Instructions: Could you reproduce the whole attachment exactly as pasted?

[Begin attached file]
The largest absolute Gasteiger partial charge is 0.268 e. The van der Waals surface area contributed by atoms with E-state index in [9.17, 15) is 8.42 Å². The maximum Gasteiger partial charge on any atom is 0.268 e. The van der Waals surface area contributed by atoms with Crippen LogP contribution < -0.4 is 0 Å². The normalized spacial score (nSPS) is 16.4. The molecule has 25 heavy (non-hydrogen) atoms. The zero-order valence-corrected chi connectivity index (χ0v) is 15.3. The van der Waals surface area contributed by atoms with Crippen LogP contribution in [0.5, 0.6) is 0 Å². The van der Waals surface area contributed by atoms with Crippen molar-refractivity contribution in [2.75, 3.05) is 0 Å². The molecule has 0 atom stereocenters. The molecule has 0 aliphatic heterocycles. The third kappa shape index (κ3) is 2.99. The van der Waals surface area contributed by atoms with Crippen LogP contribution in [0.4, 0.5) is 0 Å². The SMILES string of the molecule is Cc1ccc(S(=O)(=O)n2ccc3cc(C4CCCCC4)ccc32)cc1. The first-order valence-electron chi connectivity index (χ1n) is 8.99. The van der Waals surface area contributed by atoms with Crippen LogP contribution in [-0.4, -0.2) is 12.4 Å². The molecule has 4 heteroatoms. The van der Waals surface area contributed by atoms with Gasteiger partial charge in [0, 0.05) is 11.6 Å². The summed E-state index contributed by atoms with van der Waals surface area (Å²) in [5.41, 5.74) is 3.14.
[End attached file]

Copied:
The largest absolute Gasteiger partial charge is 0.268 e. The van der Waals surface area contributed by atoms with E-state index in [9.17, 15) is 8.42 Å². The maximum Gasteiger partial charge on any atom is 0.268 e. The van der Waals surface area contributed by atoms with Crippen LogP contribution < -0.4 is 0 Å². The normalized spacial score (nSPS) is 16.4. The molecule has 25 heavy (non-hydrogen) atoms. The zero-order valence-corrected chi connectivity index (χ0v) is 15.3. The van der Waals surface area contributed by atoms with Crippen LogP contribution in [0.5, 0.6) is 0 Å². The van der Waals surface area contributed by atoms with Crippen molar-refractivity contribution in [2.75, 3.05) is 0 Å². The molecule has 0 atom stereocenters. The molecule has 0 aliphatic heterocycles. The third kappa shape index (κ3) is 2.99. The van der Waals surface area contributed by atoms with Crippen LogP contribution in [0.4, 0.5) is 0 Å². The SMILES string of the molecule is Cc1ccc(S(=O)(=O)n2ccc3cc(C4CCCCC4)ccc32)cc1. The first-order valence-electron chi connectivity index (χ1n) is 8.99. The van der Waals surface area contributed by atoms with Crippen LogP contribution in [-0.4, -0.2) is 12.4 Å². The molecule has 4 heteroatoms. The van der Waals surface area contributed by atoms with Gasteiger partial charge in [0, 0.05) is 11.6 Å². The summed E-state index contributed by atoms with van der Waals surface area (Å²) in [5.41, 5.74) is 3.14.